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South China Sea: If JapanCommences New Naval PatrolsChina Will Respond By Carlyle A. Thayer

C3S Paper No. 0036/ 2015


We request your assessment of reports that U.S. defense officials are encouraging Japanese patrols in the South China Sea. How do you assess the prospects of this development? Will Japan patrol on its own or jointly with the United States? Will Japan join with the Philippines? How do you expect China to react? Will China announce an Air Defense Identification Zone (ADIZ) in the South China Sea and step up naval patrols?

ANSWER: Japanese naval patrols in the South China Sea raise the specter of an action-reaction cycle. Japanese naval and air patrols in the South China Sea – on the high seas and passage through the EEZs of littoral states – are perfectly legal under international law. Japan is cooperating with the Philippines and Vietnam to enhance their capacity for maritime security. Prime Minister Abe is promoting a new proactive pacificism for his country in the region. If the Japan-US Defense Guidelines are suitably modified, then Japanese naval patrols in the South China Sea will be a logical outcome. Japan is a leader through ReCAAP (Regional Cooperation Agreement on Combating Piracy and Armed Robbery against Ships in Asia) in antipiracy efforts and its Coast Guard regularly visits regional states. Bilateral cooperation between Japan and any Southeast Asian state is in accord with regional norms. Since the US and Japan are allies, it would be a natural evolution of their relationship for Japan to contribute more practically to general maritime domain awareness, including joint patrols with regional states including the United States. China is very defensive and overly sensitive to the possibility of Japanese naval patrols in the South China Sea. China will likely declare that any increased Japanese role is destabilising. If China declares an ADIZ over the South China Sea it will be even more meaningless than the ADIZ in Northeast Asia. China presently does not have the capacity to enforce it. China has had to acquiesce in Northeast Asia to US intrusions. And China will be unable to prevent US and other foreign military aircraft from challenging an ADIZ in the South China Sea. The US will have an established rotational presence in the Philippines and in northern Australia and be in a position to respond. The bottom line is that many countries are considering a cost imposition strategy in response to China’s unilateral and at times bellicose actions in the South China Sea.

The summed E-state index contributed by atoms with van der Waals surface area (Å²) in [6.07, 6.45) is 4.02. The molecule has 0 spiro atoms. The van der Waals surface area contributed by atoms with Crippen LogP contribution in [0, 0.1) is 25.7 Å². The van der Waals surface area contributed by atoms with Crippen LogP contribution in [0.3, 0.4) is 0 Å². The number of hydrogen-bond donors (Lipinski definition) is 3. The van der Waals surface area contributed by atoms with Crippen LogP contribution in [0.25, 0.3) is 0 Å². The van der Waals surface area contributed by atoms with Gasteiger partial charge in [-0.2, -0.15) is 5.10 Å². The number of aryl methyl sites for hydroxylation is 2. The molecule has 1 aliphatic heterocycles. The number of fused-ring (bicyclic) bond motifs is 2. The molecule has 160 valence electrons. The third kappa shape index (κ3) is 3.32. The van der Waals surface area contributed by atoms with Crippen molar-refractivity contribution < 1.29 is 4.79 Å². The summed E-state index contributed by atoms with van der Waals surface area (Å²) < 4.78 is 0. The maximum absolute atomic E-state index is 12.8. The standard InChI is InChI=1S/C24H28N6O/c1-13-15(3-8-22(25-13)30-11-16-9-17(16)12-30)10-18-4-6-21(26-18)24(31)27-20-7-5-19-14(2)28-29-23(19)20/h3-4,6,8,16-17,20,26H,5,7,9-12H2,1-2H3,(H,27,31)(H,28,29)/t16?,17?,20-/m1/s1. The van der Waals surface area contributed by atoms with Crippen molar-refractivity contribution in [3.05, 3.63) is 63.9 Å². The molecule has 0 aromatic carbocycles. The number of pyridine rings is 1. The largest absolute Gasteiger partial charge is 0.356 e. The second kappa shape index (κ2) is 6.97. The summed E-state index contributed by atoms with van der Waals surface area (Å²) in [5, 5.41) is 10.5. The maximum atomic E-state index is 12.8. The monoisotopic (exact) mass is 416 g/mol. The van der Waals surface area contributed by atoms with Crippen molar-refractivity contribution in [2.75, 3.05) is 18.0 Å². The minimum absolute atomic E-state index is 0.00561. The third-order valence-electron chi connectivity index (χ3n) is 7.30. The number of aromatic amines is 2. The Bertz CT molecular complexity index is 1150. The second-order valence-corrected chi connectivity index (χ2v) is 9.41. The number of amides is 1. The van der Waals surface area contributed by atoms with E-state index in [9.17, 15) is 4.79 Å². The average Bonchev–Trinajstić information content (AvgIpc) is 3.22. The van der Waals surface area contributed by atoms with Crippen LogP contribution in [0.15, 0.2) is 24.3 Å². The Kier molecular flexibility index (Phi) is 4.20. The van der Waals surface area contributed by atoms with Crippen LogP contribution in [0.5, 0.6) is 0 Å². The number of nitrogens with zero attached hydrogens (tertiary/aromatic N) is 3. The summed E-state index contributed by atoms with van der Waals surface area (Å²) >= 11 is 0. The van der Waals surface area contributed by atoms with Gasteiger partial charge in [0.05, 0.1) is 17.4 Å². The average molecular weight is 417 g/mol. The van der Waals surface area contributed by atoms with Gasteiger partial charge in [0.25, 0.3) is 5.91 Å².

These countries see themselves as reacting to China’s initiatives. Of course China views this from an opposite perspective. China has already stepped up its naval presence through an increase in maritime law enforcement vessels and more frequent and larger naval patrols. China would most likely stage some major exercise for propaganda purposes. If Japan commences new naval patrols in the South China Sea tensions will rise because the Chinese military has the following policy: if a country does ”1” against Chinese interests, China will respond with 1.5; if a country does “2” against Chinese interests, China will respond with 2.5

(Article reprinted with the permission of the author Carlyle A. Thayer, Emeritus Professor,The University of New South Wales at the Australian Defence Force Academy, Canberra email: Carlthayer@webone.com.au)

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